Pilot of hijacked CanJet aircraft says he and crew dont feel like heroes

The Canadian Press ~ The News
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HALIFAX - Capt. James Murphy, the pilot of the CanJet airliner hijacked Sunday by a deranged Jamaican gunman, has made his first public comments about the ordeal, saying he and his crew don't feel like heroes and they need time to recover in private.
Murphy, who is based in the Halifax area, issued a brief statement Wednesday that said the crew of Flight 918 did what they were trained to do.
Still, the captain made it clear the harrowing incident on the tarmac in Montego Bay has taken an emotional toll on many of those aboard the aircraft.
"All of us who were on board Flight 918 a few days ago have had to live through one of the worst nightmares of every passenger, pilot, and flight attendant," Murphy said.
"As professionals, we are trained to deal with what happened, but living through it is something else."
The crew has been widely praised for remaining calm and quickly persuading the lone gunman to set free all 159 passengers and two crew members - including Murphy - in exchange for their belongings and money.
One passenger has said the gunman fired the weapon near Murphy's face, but that claim has yet to be confirmed. Other witnesses said the hijacker sprayed another crew member with a fire extinguisher, while repeatedly demanding to be flown to "America."
Eight hours after the hijacking began, the tall, young gunman was disarmed when Jamaican commandos stormed the Boeing 737.
Incredibly, nobody was injured.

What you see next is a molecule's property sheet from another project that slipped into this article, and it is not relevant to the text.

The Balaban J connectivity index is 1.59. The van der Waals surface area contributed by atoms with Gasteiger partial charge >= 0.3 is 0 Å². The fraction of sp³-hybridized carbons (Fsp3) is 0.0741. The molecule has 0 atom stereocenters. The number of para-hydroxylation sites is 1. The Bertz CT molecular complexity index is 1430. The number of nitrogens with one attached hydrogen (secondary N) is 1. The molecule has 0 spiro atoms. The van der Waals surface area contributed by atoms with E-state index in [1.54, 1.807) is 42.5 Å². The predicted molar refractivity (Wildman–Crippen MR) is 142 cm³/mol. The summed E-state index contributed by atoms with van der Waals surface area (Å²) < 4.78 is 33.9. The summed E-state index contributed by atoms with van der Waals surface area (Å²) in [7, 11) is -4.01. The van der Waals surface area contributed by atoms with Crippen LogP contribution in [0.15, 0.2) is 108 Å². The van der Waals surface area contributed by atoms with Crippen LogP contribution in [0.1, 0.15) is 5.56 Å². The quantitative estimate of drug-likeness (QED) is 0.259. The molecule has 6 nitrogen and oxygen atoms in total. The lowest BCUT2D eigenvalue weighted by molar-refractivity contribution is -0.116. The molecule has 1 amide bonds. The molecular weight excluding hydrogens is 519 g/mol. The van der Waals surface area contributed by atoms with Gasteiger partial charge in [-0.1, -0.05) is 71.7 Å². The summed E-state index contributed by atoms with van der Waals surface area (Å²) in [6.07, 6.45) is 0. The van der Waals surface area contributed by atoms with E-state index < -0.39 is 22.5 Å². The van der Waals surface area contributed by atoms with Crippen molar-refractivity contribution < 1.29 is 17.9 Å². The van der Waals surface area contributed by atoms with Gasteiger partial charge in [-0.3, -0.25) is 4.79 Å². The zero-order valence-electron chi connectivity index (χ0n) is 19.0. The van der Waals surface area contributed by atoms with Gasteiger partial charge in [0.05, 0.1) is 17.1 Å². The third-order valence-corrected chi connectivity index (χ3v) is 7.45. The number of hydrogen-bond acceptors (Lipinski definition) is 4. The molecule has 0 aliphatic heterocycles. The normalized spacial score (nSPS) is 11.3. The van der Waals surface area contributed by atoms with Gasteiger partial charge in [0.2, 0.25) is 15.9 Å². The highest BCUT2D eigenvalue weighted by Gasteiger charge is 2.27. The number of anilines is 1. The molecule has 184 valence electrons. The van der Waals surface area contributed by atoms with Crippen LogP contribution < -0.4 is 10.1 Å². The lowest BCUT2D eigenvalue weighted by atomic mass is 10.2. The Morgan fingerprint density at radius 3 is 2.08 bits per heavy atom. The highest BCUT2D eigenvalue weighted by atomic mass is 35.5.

"We've been called heroes," Murphy said. "We certainly don't feel like heroes. We did what we had to do and what we were trained to do. The passengers for whom we were responsible coped so well and that should never be forgotten."
Murphy said he and the crew appreciate the support and praise they've received from their families, their union, the passengers, CanJet and people across the country.
But he stressed it was too early for them to publicly discuss what happened at Sangster International Airport.
"We know people want to hear about the experience directly from us. Someday we may feel able to talk openly about it. But right now, we need some privacy."
In Montego Bay, the company responsible for security at the airport said a preliminary report found their unarmed security team followed proper procedures when confronted by the armed intruder.
MBJ Airports Ltd., which is partially owned by Vancouver Airport Services, said the report also found that the subsequent response by the Jamaican Constabulary Force was "exceptional."
However, the company's statement did not explain how the man slipped past security and managed to enter the aircraft as it was being boarded.
Jamaican authorities have confirmed the gunman was apprehended by Canadian-trained members of an elite Jamaican counter-terrorism squad.
At one point during the hijacking, the squad secretly removed First Officer Glenn Johnson from the aircraft by pulling him through an open window of the locked cockpit.
Two members of the squad entered the cockpit and later pounced on the hijacker when he became particularly agitated.

Organizations: CanJet, Boeing 737, Sangster International Airport MBJ Airports Vancouver Airport Services

Geographic location: HALIFAX, Montego Bay, America

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